Tomorrow is the 4th of July, which means the American corner of my social media accounts is awash in red-white-blue, fireworks, and food. And, of course, patriotism. Patriotism can be a touchy subject for TCKs. It came up many times during the interviews I did for Misunderstood, with TCKs recounting stories of tension or conflict they experienced.
A few months ago I had a guest post up on Travel Lite discussing the issue of patriotism, the emotional conflict it poses for many TCKs, and my suggestion of a more inclusive view of patriotism. I shared it elsewhere at the time but forgot to post it here!
“Whenever patriotism means loving one specific country, the multiple loves of cross-cultural living can pose problems and lead to conflict – whether that conflict is an argument with a family member, a misunderstanding with friends, or a sense of emotional upset in my own heart.”
Travel Lite later ran a separate piece by David Campbell, an ATCK reflecting on his own experience with patriotism. While recognising the inherent tension TCKs may feel between their international experience and patriotism directed toward one country, he eloquently explains the benefits he sees in TCKs developing a deeper connection to their passport countries.
“Learning to love your country of citizenship is not always easy or simple, but it is worthwhile. Deep interaction with a nation’s history and culture can help you to better appreciate the ways that other cultures differ from one another. And your own cross-cultural experiences can give you valuable insight into the problems that your country faces. Thus, my hope for all my TCK friends is that they develop a sense of connection, not only to a local community and the global community, but also to a national community.”
I really appreciate what Davis shares here. Yes – TCKs can learn to create a sense of home, to put down roots, to choose to connect to a place. There is a section of Misunderstood devoted to exploring this idea, with suggestions on how to work through this process, and why it’s worth the effort.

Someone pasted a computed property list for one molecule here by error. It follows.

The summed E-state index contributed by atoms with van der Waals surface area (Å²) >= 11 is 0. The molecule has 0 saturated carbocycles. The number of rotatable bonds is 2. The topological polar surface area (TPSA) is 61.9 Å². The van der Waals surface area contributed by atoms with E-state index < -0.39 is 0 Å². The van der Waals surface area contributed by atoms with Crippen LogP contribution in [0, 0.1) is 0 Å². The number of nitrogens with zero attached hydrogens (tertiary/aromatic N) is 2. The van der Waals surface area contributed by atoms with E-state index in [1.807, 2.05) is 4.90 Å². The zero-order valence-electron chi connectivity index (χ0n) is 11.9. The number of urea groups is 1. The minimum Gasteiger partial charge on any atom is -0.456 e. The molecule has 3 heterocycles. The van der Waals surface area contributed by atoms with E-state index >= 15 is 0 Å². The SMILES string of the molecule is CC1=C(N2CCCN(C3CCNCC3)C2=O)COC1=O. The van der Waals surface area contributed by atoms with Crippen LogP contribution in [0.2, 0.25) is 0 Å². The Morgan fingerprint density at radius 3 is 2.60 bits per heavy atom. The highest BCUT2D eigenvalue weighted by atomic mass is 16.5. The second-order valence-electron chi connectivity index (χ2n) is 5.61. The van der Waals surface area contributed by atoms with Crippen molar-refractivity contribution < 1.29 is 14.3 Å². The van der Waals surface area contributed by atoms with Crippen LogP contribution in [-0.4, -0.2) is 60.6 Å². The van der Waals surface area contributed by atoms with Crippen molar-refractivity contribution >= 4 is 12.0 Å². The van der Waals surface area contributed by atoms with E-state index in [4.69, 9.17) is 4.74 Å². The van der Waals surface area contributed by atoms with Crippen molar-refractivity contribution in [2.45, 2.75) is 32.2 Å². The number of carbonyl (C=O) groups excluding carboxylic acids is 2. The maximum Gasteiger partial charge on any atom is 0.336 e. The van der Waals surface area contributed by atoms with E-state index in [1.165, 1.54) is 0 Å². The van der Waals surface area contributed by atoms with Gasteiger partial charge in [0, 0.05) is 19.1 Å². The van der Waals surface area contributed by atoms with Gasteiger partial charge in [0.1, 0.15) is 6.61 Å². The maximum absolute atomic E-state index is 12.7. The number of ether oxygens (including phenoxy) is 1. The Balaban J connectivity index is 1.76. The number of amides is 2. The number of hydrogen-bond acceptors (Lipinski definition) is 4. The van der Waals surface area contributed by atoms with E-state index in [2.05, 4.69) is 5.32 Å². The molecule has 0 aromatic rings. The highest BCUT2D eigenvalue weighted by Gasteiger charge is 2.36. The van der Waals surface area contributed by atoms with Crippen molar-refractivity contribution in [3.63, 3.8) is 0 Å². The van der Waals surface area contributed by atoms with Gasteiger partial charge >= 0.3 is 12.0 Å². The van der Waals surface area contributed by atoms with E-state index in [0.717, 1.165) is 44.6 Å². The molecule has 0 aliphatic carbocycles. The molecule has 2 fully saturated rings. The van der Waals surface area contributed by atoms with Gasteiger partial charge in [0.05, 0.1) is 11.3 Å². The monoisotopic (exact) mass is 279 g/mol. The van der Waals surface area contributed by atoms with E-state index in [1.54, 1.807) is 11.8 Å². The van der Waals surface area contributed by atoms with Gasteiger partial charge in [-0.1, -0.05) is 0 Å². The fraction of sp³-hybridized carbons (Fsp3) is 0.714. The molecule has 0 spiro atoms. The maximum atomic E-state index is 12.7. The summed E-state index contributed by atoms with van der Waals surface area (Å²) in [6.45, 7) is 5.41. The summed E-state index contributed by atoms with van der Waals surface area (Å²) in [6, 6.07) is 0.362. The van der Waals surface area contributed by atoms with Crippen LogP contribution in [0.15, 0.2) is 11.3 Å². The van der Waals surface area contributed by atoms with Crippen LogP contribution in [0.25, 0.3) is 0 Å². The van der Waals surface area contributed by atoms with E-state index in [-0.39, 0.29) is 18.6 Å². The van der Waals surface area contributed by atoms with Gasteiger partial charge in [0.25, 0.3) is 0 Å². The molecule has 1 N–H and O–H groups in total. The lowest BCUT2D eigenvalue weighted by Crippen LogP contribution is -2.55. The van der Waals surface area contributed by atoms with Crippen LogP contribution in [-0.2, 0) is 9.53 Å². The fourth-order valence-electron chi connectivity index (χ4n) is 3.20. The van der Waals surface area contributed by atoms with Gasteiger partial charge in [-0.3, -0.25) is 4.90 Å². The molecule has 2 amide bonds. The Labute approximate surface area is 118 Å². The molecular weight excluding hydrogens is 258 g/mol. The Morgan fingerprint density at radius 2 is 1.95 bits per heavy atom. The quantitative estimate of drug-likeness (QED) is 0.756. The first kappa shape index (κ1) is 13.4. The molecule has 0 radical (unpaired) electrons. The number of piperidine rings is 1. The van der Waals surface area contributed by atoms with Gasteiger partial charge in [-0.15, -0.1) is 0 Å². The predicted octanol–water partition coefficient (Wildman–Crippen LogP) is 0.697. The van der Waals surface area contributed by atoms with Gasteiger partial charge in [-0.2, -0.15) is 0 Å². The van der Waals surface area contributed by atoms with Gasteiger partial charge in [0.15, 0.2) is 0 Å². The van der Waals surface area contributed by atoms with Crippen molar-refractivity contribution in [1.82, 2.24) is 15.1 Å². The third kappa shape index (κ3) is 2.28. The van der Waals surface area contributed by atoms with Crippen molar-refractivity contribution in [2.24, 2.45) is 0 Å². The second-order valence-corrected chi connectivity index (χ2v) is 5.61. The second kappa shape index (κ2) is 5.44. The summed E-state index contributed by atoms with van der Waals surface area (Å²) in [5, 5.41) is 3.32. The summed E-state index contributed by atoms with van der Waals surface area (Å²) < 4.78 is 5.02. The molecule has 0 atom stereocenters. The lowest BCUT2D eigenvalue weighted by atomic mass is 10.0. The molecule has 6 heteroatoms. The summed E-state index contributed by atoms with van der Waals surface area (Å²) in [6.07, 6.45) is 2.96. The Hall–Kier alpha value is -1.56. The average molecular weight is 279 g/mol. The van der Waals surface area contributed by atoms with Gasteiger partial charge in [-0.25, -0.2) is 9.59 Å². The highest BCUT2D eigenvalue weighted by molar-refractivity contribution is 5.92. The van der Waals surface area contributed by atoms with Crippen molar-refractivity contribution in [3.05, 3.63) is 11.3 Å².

A TCK who spent their formative years abroad is never going to have the same connection to their passport country as a peer who has always lived there, but that doesn’t mean they can’t invest in and develop a geniunely meaningful connection of their own – at any age.
The TCKs who feel the most at ease with patriotism – their own and others – are generally those who have successfully integrated the different cultural influences in their lives. They are able to balance their loves for multiple places, or deliberately invest in a strong connection to one place. They choose to celebrate a place without denying the other places that are part of their story.
So, this 4th of July, I hope that all the TCKs who have a connection to the US – through passports, geography, or loved ones – are able to celebrate their connection tension-free.
2 thoughts on “Patriotism and TCKs”
Shortly after moving to New Zealand we were invited to tea and I told the couple we would be celebrating Thanksgiving. They thought this was the 4th of July and were offended, thinking we were celebrating our independence from the mother country. “Well, what a lot of cheek!” the woman said. I had to explain that the Thanksgiving tradition originated from the Pilgrims celebrating their first harvest in the New World in the 1600’s.
Oh dear! Though I’m surprised that there’d even be offence at celebrating July 4th. Although that’s perhaps coming from the perspective of living in expatriate communities.